Buying a Laptop for Your Computer Science Degree
24 August 2017
Is school or work forcing you to be more mobile with your tech? If you’re like me, you’ve been clinging desperately to your trusty old desktop for as long as possible, proudly pulling out your pen and paper in a sea of macbooks, chromebooks and tablets… Sadly, if you’re a computer science or software engineering student, a powerful portable computer might as well be mandatory.
Now, as a new semester approaches, you might be in the position of needing to buy yourself a shiny new laptop. But with so many to choose from, predator confusion can easily take over. This is a guide to buying a laptop that’s best fitted for your needs as a computer science student (or anyone for that matter).
Things to consider when buying a laptop:
1.) Do you do most of your studying at home or at school?
This one’s obvious.
If you do most of your studying and work at home, you probably don’t even need to be buying a laptop. I got through my entire first year with just a desktop PC at home, only using the library computers if I reaaally needed to. Granted, I lived within a 10-minute walk of the campus, which is not the case for a lot of people.
If you’re in a situation where you live far away and/or spend the majority of your day on campus, the library computers often won’t cut it. You’ll want your own workspace, and unrestricted access to all your files. You’ll want to be able to install (and keep) the apps you need, run virtual machines, etc. without dealing with the sluggish library computers that keep crashing. (never forgetting those sticky keyboards…ew)
2.) Do you do “code-along” in class?
If you’re in a computer science program, odds are there will be some in-class coding. In these classes it can be extremely useful to code-along with your teacher, so that you have an exact, working, annotated copy of what’s probably not in the slides.
However, if you’re a math major, a laptop will be basically useless during class while you scramble to keep up with the hieroglyphs on the chalkboard.
It’s a detail, but its worth thinking about.
3.) How much are you willing/able to invest?
I’m cheap. Just ask my girlfriend. I HATE spending more than I have to. But, sometimes you have to bite the bullet.
If you’re a computer science or software engineering student, you’ll be spending at least 4 years working on a computer. And unless you change careers to carpentry, or the apocalypse hits, probably your whole adult life. Therefore, INVEST. Your computer is your sword. Don’t be swinging around a stick when you could have Valerian steel.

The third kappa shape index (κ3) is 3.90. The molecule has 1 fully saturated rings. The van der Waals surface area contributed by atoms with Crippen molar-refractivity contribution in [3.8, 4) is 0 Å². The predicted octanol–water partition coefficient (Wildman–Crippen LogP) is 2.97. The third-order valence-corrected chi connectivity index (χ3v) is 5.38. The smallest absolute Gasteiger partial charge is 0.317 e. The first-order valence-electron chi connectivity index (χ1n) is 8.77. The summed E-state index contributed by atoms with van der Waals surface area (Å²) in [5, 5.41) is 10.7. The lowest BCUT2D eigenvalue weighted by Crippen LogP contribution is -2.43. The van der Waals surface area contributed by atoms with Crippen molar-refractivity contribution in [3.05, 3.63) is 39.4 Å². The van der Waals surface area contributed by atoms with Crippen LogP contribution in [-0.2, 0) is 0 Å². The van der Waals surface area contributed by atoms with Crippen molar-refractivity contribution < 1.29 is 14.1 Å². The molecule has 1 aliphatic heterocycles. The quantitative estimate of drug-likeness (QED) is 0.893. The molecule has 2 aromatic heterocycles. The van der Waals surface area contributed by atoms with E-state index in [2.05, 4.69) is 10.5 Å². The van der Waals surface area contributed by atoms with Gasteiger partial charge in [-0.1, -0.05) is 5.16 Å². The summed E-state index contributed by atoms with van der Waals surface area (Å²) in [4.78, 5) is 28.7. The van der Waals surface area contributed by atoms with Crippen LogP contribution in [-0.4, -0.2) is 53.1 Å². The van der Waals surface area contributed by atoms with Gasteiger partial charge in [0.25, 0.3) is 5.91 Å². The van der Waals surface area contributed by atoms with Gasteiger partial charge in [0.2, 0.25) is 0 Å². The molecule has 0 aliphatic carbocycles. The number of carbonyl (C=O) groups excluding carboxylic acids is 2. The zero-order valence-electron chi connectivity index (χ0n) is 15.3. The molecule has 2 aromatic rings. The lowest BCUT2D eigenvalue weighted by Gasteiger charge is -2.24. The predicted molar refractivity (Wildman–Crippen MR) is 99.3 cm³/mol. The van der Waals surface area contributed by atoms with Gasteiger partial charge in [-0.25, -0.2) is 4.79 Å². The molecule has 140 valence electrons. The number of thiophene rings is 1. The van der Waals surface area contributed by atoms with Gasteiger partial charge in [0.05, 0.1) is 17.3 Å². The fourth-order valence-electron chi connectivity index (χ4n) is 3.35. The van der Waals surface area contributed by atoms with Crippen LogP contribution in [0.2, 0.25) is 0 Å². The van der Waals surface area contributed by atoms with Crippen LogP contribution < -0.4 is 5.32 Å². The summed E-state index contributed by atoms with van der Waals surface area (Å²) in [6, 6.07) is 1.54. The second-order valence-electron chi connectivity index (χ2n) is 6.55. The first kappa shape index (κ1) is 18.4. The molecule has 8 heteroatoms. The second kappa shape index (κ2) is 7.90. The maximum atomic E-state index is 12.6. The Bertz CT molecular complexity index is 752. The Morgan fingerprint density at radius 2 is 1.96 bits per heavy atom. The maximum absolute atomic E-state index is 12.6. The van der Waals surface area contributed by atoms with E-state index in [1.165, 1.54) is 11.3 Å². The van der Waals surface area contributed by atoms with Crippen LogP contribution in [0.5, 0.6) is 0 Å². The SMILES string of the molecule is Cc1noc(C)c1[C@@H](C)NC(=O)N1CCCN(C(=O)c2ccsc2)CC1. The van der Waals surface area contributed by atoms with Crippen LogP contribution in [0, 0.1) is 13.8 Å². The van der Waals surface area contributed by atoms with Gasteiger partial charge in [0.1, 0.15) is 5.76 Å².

It may be wise to “future proof” your laptop by buying slightly higher specs than is currently required, just in case you need more later. These extra few bucks now could potentially save you from buying an entirely new machine later.
This doesn’t mean go blow all your cash on the $9000+ Predator 21 X, just ‘cause you can. I somehow doubt you’ll need two GTX 1080 SLI 16GB’s with eye tracking technology any time soon.
If you can afford the machine that fits all your current needs, with some extra room for the future, go for it. If not, it’s worth saving up to meet the minimum. Sell some old stuff you don’t need, make a few sacrifices to save money. This is your career, see it as an investment.
4.) Do you already have a desktop computer at home?
If you’re somewhere in the middle between working at school and at home, and already have a decent machine at home, you’re in a lucky spot. If you’ve already got, say, a mid-to high-tier gaming rig at home, odds are it covers all the specs you’ll need for work/school. This allows you to buy a cheaper, less powerful laptop for “on the go”, since if you really need lots of juice (say you’re rendering an HD video) you can just do that at home. Since desktop PC’s are much much cheaper for the same specs (or better) this is a great option if you don’t absolutely need “at-all-times” portability.
5.) Will you be running several virtual machines?
For the purposes of school, I really don’t know why you’d be running multiple VM’s at once, but hey, everyone has their fetishes.
Virtual machines are very RAM intensive, if you plan on running multiple at once, I’d recommend getting as much RAM as you can.
Personally, I like having an Ubuntu VM on my laptop for programming in C, since I have a course coming up in September that will be focusing on the UNIX OS.
It also gives me a little “playground” for testing new software that I don’t trust yet, or just playing around with a new OS.
6.) Will you be doing any video/picture processing? (Or other graphics work)
A lot of cheaper laptops don’t have much in terms of video cards. If you’ll be doing lots of graphics work, I’d recommend a mid-to-high tier card. Something in the range of the GTX 1060 or higher should do.
7.) Will you be doing any gaming on your laptop?